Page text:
2013 pay package: $5.9 million
2012 pay package: $6.1 million
2013 compensation: $896,543 in salary; $3.2 million in stock awards; $1.5 million in non-equity incentive plan compensation; $265,228 in other compensation
Sean Harper took a bit of a pay cut in his second year filling the shoes of Roger Perlmutter at Amgen ($AMGN), a decline largely due to an across-the-board hit in stock awards for all of the company's execs.
Meanwhile, the Thousand Oaks, CA, drug developer is in the midst of a cross-cutting reorganization that has it looking more pharma-like than biotech-ish each year. Under Harper's direction, Amgen's R&D efforts have expanded its in both proprietary drugs and biosimilars, spending big on a sprawling pipeline and stretching out through M&A.
But the move toward Biggest Biotech hasn't disrupted Amgen's innovation engine, and the company has the promising late-stage assets to back up its liberal spending.
Amgen is leading the race among companies developing PCSK9 blockers, a new class of cardiovascular drugs expected become blockbusters in a hurry. Evolocumab, formerly AMG 145, has charted sustained and impressive reductions in LDL cholesterol across a fleet of late-stage studies, and analysts expect it to hit the market well ahead of rival treatments from Pfizer ($PFE) and partners Sanofi ($SNY) and Regeneron ($REGN).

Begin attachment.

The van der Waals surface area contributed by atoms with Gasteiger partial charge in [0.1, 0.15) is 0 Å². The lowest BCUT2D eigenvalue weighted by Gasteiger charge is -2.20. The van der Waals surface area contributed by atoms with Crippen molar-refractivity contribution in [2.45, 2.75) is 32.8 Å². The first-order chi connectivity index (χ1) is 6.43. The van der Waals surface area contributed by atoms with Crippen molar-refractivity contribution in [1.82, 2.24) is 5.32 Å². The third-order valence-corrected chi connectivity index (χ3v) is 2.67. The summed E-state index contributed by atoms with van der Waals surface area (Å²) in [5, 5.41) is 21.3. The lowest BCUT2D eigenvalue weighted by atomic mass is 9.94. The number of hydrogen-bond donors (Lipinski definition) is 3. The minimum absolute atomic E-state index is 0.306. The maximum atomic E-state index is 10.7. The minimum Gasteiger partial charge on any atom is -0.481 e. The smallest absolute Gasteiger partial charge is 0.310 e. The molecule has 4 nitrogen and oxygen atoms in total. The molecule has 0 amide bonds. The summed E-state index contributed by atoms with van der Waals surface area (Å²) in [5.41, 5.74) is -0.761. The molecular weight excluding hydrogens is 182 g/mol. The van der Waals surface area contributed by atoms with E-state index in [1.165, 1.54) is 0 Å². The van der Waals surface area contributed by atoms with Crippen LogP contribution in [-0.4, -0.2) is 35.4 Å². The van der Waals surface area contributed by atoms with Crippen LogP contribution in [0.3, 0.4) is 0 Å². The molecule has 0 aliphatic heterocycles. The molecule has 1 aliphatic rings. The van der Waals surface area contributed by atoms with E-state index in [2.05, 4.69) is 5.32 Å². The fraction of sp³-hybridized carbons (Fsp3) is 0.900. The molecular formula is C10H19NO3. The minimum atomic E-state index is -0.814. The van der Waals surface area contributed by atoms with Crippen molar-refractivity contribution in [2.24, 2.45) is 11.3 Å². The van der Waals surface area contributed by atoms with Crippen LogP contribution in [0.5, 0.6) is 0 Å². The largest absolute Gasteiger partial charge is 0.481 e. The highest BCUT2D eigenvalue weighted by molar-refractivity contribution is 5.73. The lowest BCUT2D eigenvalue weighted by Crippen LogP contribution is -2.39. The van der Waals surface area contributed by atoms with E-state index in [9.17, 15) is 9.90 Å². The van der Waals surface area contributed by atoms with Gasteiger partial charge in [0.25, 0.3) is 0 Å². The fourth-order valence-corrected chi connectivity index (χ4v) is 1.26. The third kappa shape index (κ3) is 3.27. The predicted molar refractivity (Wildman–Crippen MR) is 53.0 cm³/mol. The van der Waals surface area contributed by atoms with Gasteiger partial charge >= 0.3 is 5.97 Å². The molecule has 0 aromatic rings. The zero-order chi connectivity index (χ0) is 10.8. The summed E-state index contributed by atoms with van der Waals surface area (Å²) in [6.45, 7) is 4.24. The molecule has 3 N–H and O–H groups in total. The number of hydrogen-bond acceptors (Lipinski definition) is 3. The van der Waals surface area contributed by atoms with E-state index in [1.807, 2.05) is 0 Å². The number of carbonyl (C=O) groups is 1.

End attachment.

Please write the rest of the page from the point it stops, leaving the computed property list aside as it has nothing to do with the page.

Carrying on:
And Harper is bullish on his company's cancer pipeline, staying optimistic about the oncolytic vaccine T-Vec despite a slight efficacy miss in a Phase III melanoma trial. Amgen is also pushing ahead with trebananib, a late-stage ovarian cancer therapy, and blinatumomab, a leukemia drug with mid-stage results the company believes could merit an early FDA approval.
- here's Amgen's report
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